HH: And so you actually, you personally, Eric Black, saw it on a computer screen?
HH: All right. Your questions for me?
EB: Okay. Well, I’ll just piggyback on the last thing you said, because it’s an example of one of the things about the way that this conversation goes. You are now assuming that you have somehow proven the case against me on the Wetterling/Bachmann race. Your big…your first big point is that I wouldn’t call the ad a lie. And you’re not troubled by the fact that Howard Kurtz used the same word for it that I used. You’re not troubled by the fact that anybody else might look at the ad and call it anything other than a lie. You have…on the day that I wrote my story, saying that it was an exaggeration, which I think most people who are looking at it fairly would hardly take as a compliment. On that day, you posted on your blog that it was evidence of still no integrity of the Star Tribune, but it was about me. So basically, you were saying that I have no integrity on the basis that something that I call an exaggeration, you consider a lie. And when I explain to you that very seldom is the word lie reached in an ad watch piece, you basically had no use for it. But it was interesting to me that you didn’t scourge Kurtz for it. Maybe that’s because he doesn’t have a tag run on his pieces that say campaign truth squad, but he is quite an experienced ad watcher, and I assume if he thought that something had risen to that level, he would have said so. So I would be interested to hear you explain more about why it was okay for him, and not for me.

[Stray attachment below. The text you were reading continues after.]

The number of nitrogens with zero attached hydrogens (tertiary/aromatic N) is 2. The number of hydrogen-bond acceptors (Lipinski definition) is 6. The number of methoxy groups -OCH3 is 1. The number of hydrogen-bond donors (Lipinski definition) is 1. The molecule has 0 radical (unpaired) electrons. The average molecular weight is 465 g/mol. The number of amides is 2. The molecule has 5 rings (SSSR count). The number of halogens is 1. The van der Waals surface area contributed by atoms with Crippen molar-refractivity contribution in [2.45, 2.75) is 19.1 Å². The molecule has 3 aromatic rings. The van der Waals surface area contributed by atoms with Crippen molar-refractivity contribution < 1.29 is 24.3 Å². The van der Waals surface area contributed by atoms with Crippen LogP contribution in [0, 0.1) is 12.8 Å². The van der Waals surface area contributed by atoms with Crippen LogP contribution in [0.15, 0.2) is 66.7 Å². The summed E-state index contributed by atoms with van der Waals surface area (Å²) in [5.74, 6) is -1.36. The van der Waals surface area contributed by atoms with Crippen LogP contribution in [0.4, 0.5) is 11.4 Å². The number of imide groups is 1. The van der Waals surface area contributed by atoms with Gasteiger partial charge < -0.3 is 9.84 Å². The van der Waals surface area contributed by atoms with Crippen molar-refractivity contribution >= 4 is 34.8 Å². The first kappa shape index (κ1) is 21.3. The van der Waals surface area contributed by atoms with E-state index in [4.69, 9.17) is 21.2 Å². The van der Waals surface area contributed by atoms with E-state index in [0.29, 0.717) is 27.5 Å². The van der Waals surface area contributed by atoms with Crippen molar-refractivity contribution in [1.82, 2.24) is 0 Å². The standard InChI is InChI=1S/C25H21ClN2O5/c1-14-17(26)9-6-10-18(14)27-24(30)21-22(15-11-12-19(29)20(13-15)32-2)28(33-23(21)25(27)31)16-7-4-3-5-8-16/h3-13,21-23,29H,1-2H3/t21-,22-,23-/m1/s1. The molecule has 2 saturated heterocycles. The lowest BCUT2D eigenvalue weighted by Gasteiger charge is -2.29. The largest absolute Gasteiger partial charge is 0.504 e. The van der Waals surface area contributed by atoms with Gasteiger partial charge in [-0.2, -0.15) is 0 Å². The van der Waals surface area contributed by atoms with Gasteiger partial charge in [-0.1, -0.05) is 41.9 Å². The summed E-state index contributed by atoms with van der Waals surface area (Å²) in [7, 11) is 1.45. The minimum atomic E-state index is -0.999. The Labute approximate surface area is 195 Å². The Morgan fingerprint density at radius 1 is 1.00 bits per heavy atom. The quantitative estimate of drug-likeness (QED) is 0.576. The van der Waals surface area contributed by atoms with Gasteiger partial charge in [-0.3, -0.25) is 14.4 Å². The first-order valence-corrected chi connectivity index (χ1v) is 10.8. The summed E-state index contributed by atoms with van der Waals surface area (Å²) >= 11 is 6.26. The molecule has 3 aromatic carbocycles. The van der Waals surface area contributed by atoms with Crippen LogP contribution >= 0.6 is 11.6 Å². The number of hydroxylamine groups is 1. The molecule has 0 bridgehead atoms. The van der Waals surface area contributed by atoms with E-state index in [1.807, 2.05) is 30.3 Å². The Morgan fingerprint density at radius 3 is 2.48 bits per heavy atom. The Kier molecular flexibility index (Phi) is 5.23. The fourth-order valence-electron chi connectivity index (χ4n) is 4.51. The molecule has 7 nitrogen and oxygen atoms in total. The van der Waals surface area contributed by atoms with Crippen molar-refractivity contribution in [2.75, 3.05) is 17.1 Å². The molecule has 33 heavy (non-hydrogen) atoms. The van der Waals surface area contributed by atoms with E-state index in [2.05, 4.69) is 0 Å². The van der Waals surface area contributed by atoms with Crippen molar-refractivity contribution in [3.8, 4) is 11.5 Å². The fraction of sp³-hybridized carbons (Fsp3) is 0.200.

HH: Well, I think I did explain that. I think that you folks undertook a special role, a role that said we will tell you when there is truth, and when there is falsehood, and that you label your column that. Now you might regret that label, but that’s what you say you are doing. And when someone says, and makes up, and admits to making up a blatant mistruth, that’s a lie. And I believe if you’re going to call yourself a truth squad, the opposite of truth is lie. And so I think you have a special obligation, and you’re the beat reporter. Howard’s a media columnist back in D.C., doesn’t follow it, doesn’t do it quickly. I asked him on the air, I got his opinion. But when I went through it more carefully with Bill Sammon and Morton Kondracke, they both just said, oh, yeah, that’s a lie. And so, it may be Howard deserves some more criticism for that. But it’s not Howard’s job, and it doesn’t go to his integrity when he holds himself out not as a truth squad guy, but as a media column. You guys are holding yourself out as truth squad’rs. I’m a lawyer. If you hold yourself out as a lawyer, you’re lying, because you’re not. I assume you’re not. I think you’re not a lawyer, right? If you hold yourself out as a truth squad, and you do not call lies, lies, I think that’s a question of integrity. Now I will say this. A lot of people who know you have written to me and said oh, no, Eric’s a lefty, but he’s a lefty with integrity. Lileks came on this show and didn’t even call you a lefty, just said he’s a reporter with a lot of integrity. Don’t question his integrity. I’m not questioning your integrity. I’m questioning it in this context. You should call a lie a lie, if you’re going to call yourself a truth squad.